Sound Off: A different view of ‘liberation theology’
November 23, 2010 · Updated 11:25 AM
By Clairann Haney
I strongly disagree with Mr. Hall’s analysis (Soundoff,Whidbey News-Times, Oct. 23) of the Restore America event and with his representation of liberation theology. Black liberation theology is an offshoot of Marxist liberation theology. In America it was prominently put forth by James H. Cone, a mentor of Jeremiah Wright, who was President Obama’s preacher for 20 years.
In Mr. Cone’s book, we are told the following: that there will be no peace in America until whites hate their whiteness; that the “resurrection” of Christ has to do with refusal to accept societal injustice; revolutionary action is a Christian, priestly duty; that the sole reason for theology (whatever it has to say about God) is to assist the oppressed to end bondage and interpret religious dimensions of revolutionary struggle; that the theology of the whites (and thus the government) can only mean death to blacks; that identification with the gospel of Jesus is only possible in light of the black condition; and that the “Jesus-event” is black persons’ recognizing that it is incumbent upon them to throw off their white oppressors by any means they regard suitable.
I would venture to say that most Christians prefer a color-blind theology where all people can approach the Lord as equal creations. Black liberation theology teaches that white theology is a theology of the antichrist — there is no non-partisan theology. Liberation theology is not rooted in the Hebrews scriptures as Mr. Hall suggests. While liberation theology supporters claim a basis in scripture, the theology itself dismisses the impact of scripture on its theology or any ethical decision making.
Liberation theology hijacks Jesus and transforms His message into something unrecognizable in the scriptures.
To many people this kind of worldview, when expressed in public, does appear to be clearly racist. When Glenn Beck heard these similar kinds of words coming from Mr. Obama, he did say that Mr. Obama was a racist. He later apologized for that statement, having educated himself about Black liberation theology. Mr. Beck said that he was wrong, and does not believe Mr. Obama is a racist (at heart). However, Mr. Obama’s worldview has been shaped clearly by 20 years of preaching from Jeremiah Wright and his personal connections with Marxist doctrine and theology.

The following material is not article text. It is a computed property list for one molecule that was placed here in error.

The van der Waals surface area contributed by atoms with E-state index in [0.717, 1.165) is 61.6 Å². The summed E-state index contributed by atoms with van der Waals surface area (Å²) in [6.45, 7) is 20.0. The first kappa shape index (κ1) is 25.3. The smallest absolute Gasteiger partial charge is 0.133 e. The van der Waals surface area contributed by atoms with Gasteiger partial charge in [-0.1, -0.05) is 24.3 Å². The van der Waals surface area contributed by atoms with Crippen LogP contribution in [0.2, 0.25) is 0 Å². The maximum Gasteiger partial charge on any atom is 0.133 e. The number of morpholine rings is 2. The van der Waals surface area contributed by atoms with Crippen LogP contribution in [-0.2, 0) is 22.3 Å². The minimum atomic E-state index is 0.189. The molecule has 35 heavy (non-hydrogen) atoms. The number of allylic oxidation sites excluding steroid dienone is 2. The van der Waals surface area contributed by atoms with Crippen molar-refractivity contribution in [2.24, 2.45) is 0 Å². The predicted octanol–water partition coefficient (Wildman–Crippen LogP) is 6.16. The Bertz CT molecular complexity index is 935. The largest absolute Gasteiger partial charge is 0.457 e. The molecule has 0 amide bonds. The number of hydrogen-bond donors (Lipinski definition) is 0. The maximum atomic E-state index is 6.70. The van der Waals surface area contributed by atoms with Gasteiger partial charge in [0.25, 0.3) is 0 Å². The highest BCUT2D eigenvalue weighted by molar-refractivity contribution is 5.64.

The Restore America gathering featured prominently members of Martin Luther King Jr.’s family. I appreciate that, for clearly the young Baptist minister (not Black Liberation theology minister) did advocate a non-violent civil protest against injustices that were clearly happening in American society. Baptist doctrine is not Black Liberation theology. Baptist doctrine speaks to a color-blind society, as did Martin Luther King Jr.
In my opinion, the messages found in liberation theology are dangerous. They separate people based on class, ethnicity and color. They advocate violence especially among those who see it as God’s truth. It also redefines a basic truth of Christianity, which is not about humans struggling against each other based on color or status in society, but a personal relationship with Christ that uplifts each individual believer from their own human struggle against sin and evil in their lives.
I encourage you to educate yourself. Compare what you read in the Old and New Testament (the Bible) to Mr. Cone’s book, “A Black Theology of Liberation.”
Clairann Haney lives
in Oak Harbor.